In 2002/2003, BHP demerged its steel operations and renamed them BlueScope Steel. Since then job losses have continued, wages have been cut, and production has been increased. Today, the steelwork’s workforce produces around 500,000 tonnes of steel more than the Australian market needs. With the imminent closure of the domestic vehicle production industry, this excess will rise. At the same time, China’s steel production and exports are rapidly increasing. The current global oversupply of steel has already led to thousands of job losses at steelmakers around the world.

In July this year, BlueScope’s Port Kembla management were negotiating a new enterprise agreement with local steel union representatives. The company initially said it wanted $12 million in savings. After three months of negotiating, the company’s head office delivered an ultimatum, they now wanted $200m in cost savings, of which $60m had to come from workers, or the steelworks would be shut down. The unions and the NSW and federal governments were told, ‘it’s up to you to save the plant’ — and were given until mid-October to do it. If they didn’t, five thousand people’s direct and ten thousand people’s indirect jobs would go, $3.3 billion would be lost from the region’s economy, and the official unemployment rate would rise from an estimated 8.2% to 17%. (Since the regional unemployment rate is probably closer to 15% the estimate should be 24%)

The local union response was to brand the announcement ‘‘corporate blackmail’’ and ‘‘an example of corporate greed and arrogance,’’ explaining that; “We are being set up to fail” and; “The bosses’ Plan A and Plan B are not a plan for saving our industry, they are self-serving strategies to shut it down.”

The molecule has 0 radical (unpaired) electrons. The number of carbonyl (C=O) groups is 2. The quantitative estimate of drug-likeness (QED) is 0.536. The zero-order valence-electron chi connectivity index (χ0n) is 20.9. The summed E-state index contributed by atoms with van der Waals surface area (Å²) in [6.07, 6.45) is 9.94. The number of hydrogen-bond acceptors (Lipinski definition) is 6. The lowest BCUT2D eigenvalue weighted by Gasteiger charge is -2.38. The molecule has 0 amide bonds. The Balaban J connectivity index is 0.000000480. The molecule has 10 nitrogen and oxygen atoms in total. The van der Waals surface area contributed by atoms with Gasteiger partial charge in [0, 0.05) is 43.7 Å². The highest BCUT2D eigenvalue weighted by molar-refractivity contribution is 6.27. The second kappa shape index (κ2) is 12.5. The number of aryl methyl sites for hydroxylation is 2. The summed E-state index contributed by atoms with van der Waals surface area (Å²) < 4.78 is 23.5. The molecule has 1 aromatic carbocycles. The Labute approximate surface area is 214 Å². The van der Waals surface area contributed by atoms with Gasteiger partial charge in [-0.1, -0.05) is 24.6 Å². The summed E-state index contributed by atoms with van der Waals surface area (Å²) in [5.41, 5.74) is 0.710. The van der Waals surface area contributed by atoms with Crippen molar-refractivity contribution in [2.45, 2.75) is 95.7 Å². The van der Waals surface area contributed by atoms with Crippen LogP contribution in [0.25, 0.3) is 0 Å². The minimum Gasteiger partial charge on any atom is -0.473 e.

However, since BlueScope was now demanding a full restructure of the workforce and the way work is done at Port Kembla, the steel unions’ national leadership got involved, with the Australian Workers’ Union’s (AWU) national steel officer, Daniel Walton, dealing directly with BlueScope’s ‘head of people and performance’, Ian Cummin. According to media reports, the two of them agreed that this would not be a normal union/company negotiation: they would instead treat it like mediation – a ‘problem-solving’ exercise. They also went to see the President of the Fair Work Commission (FWC), Iain Ross, to ask for a mediator, and Ross asked his deputy Adam Hatcher to do it. Before his appointment to the FWC (by Bill Shorten, the then Minister for Employment and Industrial Relations), Hatcher’s career had been spent as a lawyer representing unions, so he was regarded as ‘a union man’.

The negotiations got underway in late August at the NSW Industrial Relations Commission’s offices in Wollongong. According to media reports; “Early on in the negotiations, the local union reps still thought they were in a negotiation.” So, according to BlueScope sources, the AWU’s “Daniel Walton took them aside and convinced them to look at it differently, that it was life or death. The BlueScope people in the room say they can’t speak too highly of him.” Later in the process, when local union representatives again attempted to bargain with the Company, it was ‘union man’ Hatcher from the FWC who intervened, to give them “a lecture on the importance of seeing the process through.”